Take a look at Willow Weaving……

Willow and what it can be used for…

Growing within the UK The Salix species contains over 350 genera, of those the most common to be seen are Salix Alba, Cinera, Cuprea (goat), Crack, Bay and Osier.

Of the above list only osier willow is best for basket weaving. The varieties Purpurea and Triandra being the most commonly used. Viminalis is also used for larger structures.

The willow that is used for weaving is of the plant variety, that grows as a crop and harvested each year, or coppiced. The main trunk from which the willow is coppiced is called a ‘stool’ and is rarely taller than 8 – 12 inches. The tall bending variety is crack willow which cannot be used for weaving as it isn’t suitable.

Willows properties make it an ideal, strong yet flexible material for making things. There are 3 steps in the willow preparation process, harvesting, drying to remove the sap and soaking to make it flexible. If the willow has been freshly harvested, normally during December to March then the soaking process is not required. Once ready, it can be weaved to make baskets, animal sculptures, fences, and wreaths.

Where willow is found…

Believe it or not, there are over 350 species of willow. Mainly found north of the equator it grows best on moist soils in cooler temperate regions. The trees are more commonly found in the Northern Hemisphere- US, Mexico and European countries and this is where you will find the craft of willow weaving.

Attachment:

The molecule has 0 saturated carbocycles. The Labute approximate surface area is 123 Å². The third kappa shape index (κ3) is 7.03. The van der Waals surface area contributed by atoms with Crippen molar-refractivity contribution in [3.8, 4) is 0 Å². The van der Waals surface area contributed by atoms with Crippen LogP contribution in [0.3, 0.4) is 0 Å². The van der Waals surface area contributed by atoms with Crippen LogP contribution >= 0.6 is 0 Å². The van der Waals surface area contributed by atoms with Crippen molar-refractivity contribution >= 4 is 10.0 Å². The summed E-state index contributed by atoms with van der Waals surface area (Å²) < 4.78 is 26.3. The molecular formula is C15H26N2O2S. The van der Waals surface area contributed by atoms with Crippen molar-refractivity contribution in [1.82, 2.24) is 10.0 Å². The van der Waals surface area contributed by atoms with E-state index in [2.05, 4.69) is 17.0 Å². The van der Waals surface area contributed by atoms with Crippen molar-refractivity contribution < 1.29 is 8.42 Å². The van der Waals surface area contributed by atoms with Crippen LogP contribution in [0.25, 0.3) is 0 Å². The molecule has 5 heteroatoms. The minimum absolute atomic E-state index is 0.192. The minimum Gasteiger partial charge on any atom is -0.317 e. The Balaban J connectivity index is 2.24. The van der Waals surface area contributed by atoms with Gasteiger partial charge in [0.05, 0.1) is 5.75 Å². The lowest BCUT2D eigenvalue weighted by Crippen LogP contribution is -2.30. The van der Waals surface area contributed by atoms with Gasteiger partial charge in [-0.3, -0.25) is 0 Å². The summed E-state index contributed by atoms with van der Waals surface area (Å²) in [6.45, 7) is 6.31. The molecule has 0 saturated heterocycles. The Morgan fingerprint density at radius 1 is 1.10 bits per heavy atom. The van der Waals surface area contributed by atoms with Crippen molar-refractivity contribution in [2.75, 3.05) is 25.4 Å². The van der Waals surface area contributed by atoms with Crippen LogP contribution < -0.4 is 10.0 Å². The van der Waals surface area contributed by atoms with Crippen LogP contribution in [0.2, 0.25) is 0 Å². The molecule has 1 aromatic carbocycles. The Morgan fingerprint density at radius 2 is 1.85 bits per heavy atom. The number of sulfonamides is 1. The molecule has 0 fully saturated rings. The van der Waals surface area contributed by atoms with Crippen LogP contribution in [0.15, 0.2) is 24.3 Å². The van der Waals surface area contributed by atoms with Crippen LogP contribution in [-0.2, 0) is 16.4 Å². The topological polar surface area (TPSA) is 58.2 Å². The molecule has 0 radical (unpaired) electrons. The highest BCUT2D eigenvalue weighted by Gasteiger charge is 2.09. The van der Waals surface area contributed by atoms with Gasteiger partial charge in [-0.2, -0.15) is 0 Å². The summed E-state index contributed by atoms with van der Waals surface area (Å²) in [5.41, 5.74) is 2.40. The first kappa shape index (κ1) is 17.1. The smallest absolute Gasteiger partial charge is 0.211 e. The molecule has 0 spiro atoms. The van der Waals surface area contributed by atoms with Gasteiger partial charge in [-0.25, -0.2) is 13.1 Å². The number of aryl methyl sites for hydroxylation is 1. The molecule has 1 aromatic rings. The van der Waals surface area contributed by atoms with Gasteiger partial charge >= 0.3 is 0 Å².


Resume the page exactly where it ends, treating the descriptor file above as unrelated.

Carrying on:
Weaving with willow is an ancient art, the techniques were traditionally passed down through the generations. To become an accomplished willow weaver it takes training, patience and practice.

Meet accomplished willow weaving tutor

Chris Baxter

Chris is a skilled basket maker and weaver.  Chris is a 3D artist who has enjoyed discovering willow as a material.

Chris learnt basket making from Jane Jennifer in Diss on the Norfolk/Suffolk border. Jane’s teaching has a 100 year heritage linked to the Woods family of Norfolk. As a member of the Basketmakers’ Association Chris shares their aim “to promote the knowledge of basketry, chair seating and allied crafts…” Chris uses Nottinghamshire harvested willow when she can, growing a few varieties herself, but also buys commercially farmed willow from a family business in Somerset.

“Chris has worked with us for a few years now and delivers all of our Willow Weaving Workshops. She has a fantastic sense of humour, very down to earth with exceptional talent and skill. Her workshops are fun and informative, she never fails at ensuring the customers walk away happy with their woven sculpture” – Amanda, Events Host at Rural Antics

Fancy giving willow weaving a go? Chris is delivering the following workshops:

Remember all materials, tools and refreshments are included in all workshops. A 2-course homemade lunch served with a glass of wine is included in full day workshops.

Check out our full range of workshops click here

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